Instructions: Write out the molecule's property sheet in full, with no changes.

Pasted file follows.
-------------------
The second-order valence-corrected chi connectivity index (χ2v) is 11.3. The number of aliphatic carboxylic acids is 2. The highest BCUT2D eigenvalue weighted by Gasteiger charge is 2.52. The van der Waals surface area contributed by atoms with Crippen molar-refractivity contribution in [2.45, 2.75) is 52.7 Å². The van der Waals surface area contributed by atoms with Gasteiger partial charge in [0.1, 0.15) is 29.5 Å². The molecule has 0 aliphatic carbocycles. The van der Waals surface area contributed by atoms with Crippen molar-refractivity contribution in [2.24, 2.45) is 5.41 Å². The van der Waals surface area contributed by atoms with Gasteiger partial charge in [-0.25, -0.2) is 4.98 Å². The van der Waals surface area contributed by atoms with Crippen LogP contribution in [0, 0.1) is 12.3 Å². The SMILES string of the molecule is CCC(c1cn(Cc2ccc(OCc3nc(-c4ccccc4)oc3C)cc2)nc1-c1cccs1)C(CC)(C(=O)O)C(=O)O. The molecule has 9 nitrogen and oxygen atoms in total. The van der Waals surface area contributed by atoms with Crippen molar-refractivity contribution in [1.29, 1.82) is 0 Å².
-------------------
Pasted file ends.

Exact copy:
The second-order valence-corrected chi connectivity index (χ2v) is 11.3. The number of aliphatic carboxylic acids is 2. The highest BCUT2D eigenvalue weighted by Gasteiger charge is 2.52. The van der Waals surface area contributed by atoms with Crippen molar-refractivity contribution in [2.45, 2.75) is 52.7 Å². The van der Waals surface area contributed by atoms with Gasteiger partial charge in [0.1, 0.15) is 29.5 Å². The molecule has 0 aliphatic carbocycles. The van der Waals surface area contributed by atoms with Crippen molar-refractivity contribution in [2.24, 2.45) is 5.41 Å². The van der Waals surface area contributed by atoms with Gasteiger partial charge in [-0.25, -0.2) is 4.98 Å². The van der Waals surface area contributed by atoms with Crippen LogP contribution in [0, 0.1) is 12.3 Å². The SMILES string of the molecule is CCC(c1cn(Cc2ccc(OCc3nc(-c4ccccc4)oc3C)cc2)nc1-c1cccs1)C(CC)(C(=O)O)C(=O)O. The molecule has 9 nitrogen and oxygen atoms in total. The van der Waals surface area contributed by atoms with Crippen molar-refractivity contribution in [1.29, 1.82) is 0 Å².